Superintendents Discuss Need for and Resistance to Change
Published in Inside - Volume III, No. 12
By TC Today Volume 23, No. 3
The banner on the wall next to the lectern summed up the pressure confronting school superintendents in the U.S. and abroad: "What happens tomorrow depends upon today."
The 57th Annual Superintendents Work Conference at TC was an opportunity for more than 50 of them to reflect on how they meet that challenge. The conference attracted participants from across the United States as well as the Superintendent of the American School of Warsaw in Poland.
Thomas Sobol, the Christian A. Johnson Professor of Outstanding Practice, chaired the nine-day conference. Both Sobol and Associate Chairman Gibran Majdalany were pleased by the enthusiastic way the superintendents participated during the seminars and followed-up with discussions, which continued late into the evenings.
Among the participants was Jere I. Hochman, a TC alumnus, who is currently the superintendent of a 22,000 student suburban district in Missouri. "One of the benefits of the conference has been immersing myself in dialogues with superintendents," he said. "It's more than just exchanging ideas. It's intellectually invigorating."
Joyce R. Coppin, Superintendent of the Brooklyn High School District, said she got a lot out of "just knowing and hearing that regardless of the size of the district or the demographics of the district that there are similar problems nationwide."
The Superintendents Work Conference is just one of many leadership programs sponsored by Teachers College. But TC President Arthur Levine told the participants: "No group we're going to see this year is as important. There's no group that has a greater impact than this group."
According to several of the speakers at the conference, few groups have a more challenging role.
Larry Cuban, Professor of Education at Stanford University, said bluntly: "Conflict is the DNA of the superintendency."
To illustrate his point, Cuban asked the group to imagine an ordinary superintendent appointed to his first post. His governing board is likely to ask him to: improve programs and services but reduce the swollen budget; to evaluate the teachers but avoid a teachers' strike; and to raise standards while reversing the decline in student scores.
The new superintendent is left in a quandary, wondering: "What do I focus on first?," Cuban said. These challenges, however, are not new, he said.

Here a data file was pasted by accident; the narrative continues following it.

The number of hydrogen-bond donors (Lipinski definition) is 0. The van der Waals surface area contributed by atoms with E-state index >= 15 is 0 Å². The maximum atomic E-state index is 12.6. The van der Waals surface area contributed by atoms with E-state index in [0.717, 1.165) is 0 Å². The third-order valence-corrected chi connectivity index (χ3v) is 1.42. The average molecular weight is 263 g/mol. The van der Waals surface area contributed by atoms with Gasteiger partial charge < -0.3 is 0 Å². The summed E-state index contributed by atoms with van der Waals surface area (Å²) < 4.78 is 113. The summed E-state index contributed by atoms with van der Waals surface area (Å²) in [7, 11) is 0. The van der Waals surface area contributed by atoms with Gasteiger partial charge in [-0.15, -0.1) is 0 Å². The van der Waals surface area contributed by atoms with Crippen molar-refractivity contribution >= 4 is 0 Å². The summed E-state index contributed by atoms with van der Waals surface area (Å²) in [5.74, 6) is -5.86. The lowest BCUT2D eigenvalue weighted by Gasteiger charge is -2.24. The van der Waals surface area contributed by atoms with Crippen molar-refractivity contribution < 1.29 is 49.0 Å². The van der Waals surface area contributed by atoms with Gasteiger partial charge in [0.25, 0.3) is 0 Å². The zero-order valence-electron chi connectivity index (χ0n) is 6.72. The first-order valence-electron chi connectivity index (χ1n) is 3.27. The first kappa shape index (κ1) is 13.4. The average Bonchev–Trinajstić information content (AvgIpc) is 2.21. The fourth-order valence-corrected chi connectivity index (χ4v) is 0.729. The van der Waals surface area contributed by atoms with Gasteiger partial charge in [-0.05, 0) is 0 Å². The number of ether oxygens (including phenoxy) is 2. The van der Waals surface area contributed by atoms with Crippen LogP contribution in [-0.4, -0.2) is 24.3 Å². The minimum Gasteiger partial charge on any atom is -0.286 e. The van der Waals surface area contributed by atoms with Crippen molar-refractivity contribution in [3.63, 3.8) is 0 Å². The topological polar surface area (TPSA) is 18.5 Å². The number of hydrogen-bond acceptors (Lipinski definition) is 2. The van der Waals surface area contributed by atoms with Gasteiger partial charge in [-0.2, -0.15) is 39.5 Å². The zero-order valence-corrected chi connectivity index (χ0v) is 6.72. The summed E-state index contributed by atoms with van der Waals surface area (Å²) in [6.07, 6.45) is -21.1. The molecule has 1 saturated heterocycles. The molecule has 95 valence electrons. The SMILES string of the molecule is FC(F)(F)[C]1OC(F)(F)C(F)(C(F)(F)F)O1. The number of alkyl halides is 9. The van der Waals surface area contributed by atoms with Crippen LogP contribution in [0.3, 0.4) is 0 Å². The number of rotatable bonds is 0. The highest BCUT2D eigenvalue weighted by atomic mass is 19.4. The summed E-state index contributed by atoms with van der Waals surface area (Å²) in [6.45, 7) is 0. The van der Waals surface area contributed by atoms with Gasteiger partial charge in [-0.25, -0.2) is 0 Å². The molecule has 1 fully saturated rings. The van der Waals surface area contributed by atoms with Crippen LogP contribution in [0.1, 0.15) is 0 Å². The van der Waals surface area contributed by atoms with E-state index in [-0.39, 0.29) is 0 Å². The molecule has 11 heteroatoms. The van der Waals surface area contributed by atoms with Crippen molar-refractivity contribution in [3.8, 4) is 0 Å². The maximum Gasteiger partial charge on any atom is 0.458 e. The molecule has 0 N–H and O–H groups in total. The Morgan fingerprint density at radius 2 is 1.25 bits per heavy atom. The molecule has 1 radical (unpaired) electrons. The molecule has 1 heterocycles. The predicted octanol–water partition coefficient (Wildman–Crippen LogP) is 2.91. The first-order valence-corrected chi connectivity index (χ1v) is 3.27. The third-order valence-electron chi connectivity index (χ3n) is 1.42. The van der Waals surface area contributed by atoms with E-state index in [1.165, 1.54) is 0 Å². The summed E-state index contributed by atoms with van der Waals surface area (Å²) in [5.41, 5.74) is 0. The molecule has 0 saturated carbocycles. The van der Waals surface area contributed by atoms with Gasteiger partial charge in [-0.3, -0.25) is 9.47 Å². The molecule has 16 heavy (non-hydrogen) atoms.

"All of these dilemmas have persisted for decades. Dilemmas may be unsolvable but they can be managed," he said. Among his suggestions: superintendents should educate their boards, parents, teachers and the community about the nature of the conflict or dilemma; they should develop clear cause-and-effect models of how to promote change; and they must be determined to "counter the passions of many for short term solutions."
Don't look for consensus when you try to manage conflict, advised another speaker, Joseph T. Plummer, who is executive vice president of McCann, Erikson, one of the largest advertising firms in the world. "In today's world, it's almost impossible to find consensus," he said. "The value in surveys and polls is to look for patterns." Unfortunately, the patterns aren't always supportive of public schools.
A national survey conducted two months ago showed that 55 per cent of the public supports vouchers, he said. "That's another way of saying you don't have confidence in schools," said Plummer.
Seymour Fliegel, a senior fellow at the Manhattan Institute Center for Educational Innovation, told the superintendents that if they want to change that perception: "You should be agents of change."
"Why should alternative schools always be stated by someone outside the school system," he said. "If I were a superintendent today I would create charter schools but I would call them superintendents' schools," he said.
Fliegel said that charter schools have some freedoms that traditional public schools don't have but need. "Too many superintendents are not in a position to fight for tenure reforms," he said. "Instead, let the charter schools fight that battle. The waivers they get, the rights they get, will eventually become your rights too."
Persuading a district to follow a vision outlined by a superintendent, however, isn't easy, according to another speaker, Susan Moore Johnson. Johnson is a Professor and Academic Dean at the Harvard Graduate School of Education.
Most districts have teachers who have been at the same school for 15 or 20 years, Johnson said. These teachers have seen superintendents come and go. She said that they respond to new calls for change with a mantra: "this too will pass."
The solution for a superintendent who wants change is to be "smart about how to manage the district," Johnson said. One successful superintendent, for example, made it clear that she couldn't implement change alone and brought in principals, teachers and parents to help. Sometimes members of all three groups were at joint meetings to discuss strategies. "If superintendents don't convey that they need help, they aren't going to get it. "You can't go into a district and say "Guys what do you think?" But it's also clear to me that you can't go in and be prescriptive," she said.
Sobol said there is tremendous pressure on the public schools to do more. "The condition of the public schools is somewhat like that of the former Soviet Union as perestroika and glasnost began: the old structures are cracking up and breaking down, but the new patterns have yet to emerge," Sobol said. "All we know is that public schooling is going to change."previous page